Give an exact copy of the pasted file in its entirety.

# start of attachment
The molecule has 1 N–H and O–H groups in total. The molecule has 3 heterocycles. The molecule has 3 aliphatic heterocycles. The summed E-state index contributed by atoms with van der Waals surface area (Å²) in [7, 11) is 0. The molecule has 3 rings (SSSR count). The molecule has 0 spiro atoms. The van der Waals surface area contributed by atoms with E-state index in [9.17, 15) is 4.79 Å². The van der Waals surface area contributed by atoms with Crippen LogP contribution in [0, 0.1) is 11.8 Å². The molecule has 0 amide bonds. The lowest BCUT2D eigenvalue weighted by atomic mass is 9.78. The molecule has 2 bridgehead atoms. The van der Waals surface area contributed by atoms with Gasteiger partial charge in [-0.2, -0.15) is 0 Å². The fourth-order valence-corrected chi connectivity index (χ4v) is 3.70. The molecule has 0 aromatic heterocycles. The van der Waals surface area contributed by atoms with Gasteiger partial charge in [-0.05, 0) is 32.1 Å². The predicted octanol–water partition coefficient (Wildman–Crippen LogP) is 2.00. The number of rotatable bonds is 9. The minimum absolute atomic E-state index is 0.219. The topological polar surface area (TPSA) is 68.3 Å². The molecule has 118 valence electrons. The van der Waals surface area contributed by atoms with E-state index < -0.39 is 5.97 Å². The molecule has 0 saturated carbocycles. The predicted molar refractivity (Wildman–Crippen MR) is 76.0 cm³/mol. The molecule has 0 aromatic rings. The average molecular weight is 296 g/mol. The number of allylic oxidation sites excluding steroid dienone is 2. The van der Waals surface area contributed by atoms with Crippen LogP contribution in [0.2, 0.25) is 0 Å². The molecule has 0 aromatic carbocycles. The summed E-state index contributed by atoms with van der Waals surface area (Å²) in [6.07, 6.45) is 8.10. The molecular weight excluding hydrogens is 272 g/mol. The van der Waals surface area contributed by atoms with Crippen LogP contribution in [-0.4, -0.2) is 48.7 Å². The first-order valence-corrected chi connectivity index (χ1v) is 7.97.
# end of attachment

The molecule has 1 N–H and O–H groups in total. The molecule has 3 heterocycles. The molecule has 3 aliphatic heterocycles. The summed E-state index contributed by atoms with van der Waals surface area (Å²) in [7, 11) is 0. The molecule has 3 rings (SSSR count). The molecule has 0 spiro atoms. The van der Waals surface area contributed by atoms with E-state index in [9.17, 15) is 4.79 Å². The van der Waals surface area contributed by atoms with Crippen LogP contribution in [0, 0.1) is 11.8 Å². The molecule has 0 amide bonds. The lowest BCUT2D eigenvalue weighted by atomic mass is 9.78. The molecule has 2 bridgehead atoms. The van der Waals surface area contributed by atoms with Gasteiger partial charge in [-0.2, -0.15) is 0 Å². The fourth-order valence-corrected chi connectivity index (χ4v) is 3.70. The molecule has 0 aromatic heterocycles. The van der Waals surface area contributed by atoms with Gasteiger partial charge in [-0.05, 0) is 32.1 Å². The predicted octanol–water partition coefficient (Wildman–Crippen LogP) is 2.00. The number of rotatable bonds is 9. The minimum absolute atomic E-state index is 0.219. The topological polar surface area (TPSA) is 68.3 Å². The molecule has 118 valence electrons. The van der Waals surface area contributed by atoms with E-state index < -0.39 is 5.97 Å². The molecule has 0 saturated carbocycles. The predicted molar refractivity (Wildman–Crippen MR) is 76.0 cm³/mol. The molecule has 0 aromatic rings. The average molecular weight is 296 g/mol. The number of allylic oxidation sites excluding steroid dienone is 2. The van der Waals surface area contributed by atoms with Crippen LogP contribution in [0.2, 0.25) is 0 Å². The molecule has 0 aromatic carbocycles. The summed E-state index contributed by atoms with van der Waals surface area (Å²) in [6.07, 6.45) is 8.10. The molecular weight excluding hydrogens is 272 g/mol. The van der Waals surface area contributed by atoms with Crippen LogP contribution in [-0.4, -0.2) is 48.7 Å². The first-order valence-corrected chi connectivity index (χ1v) is 7.97.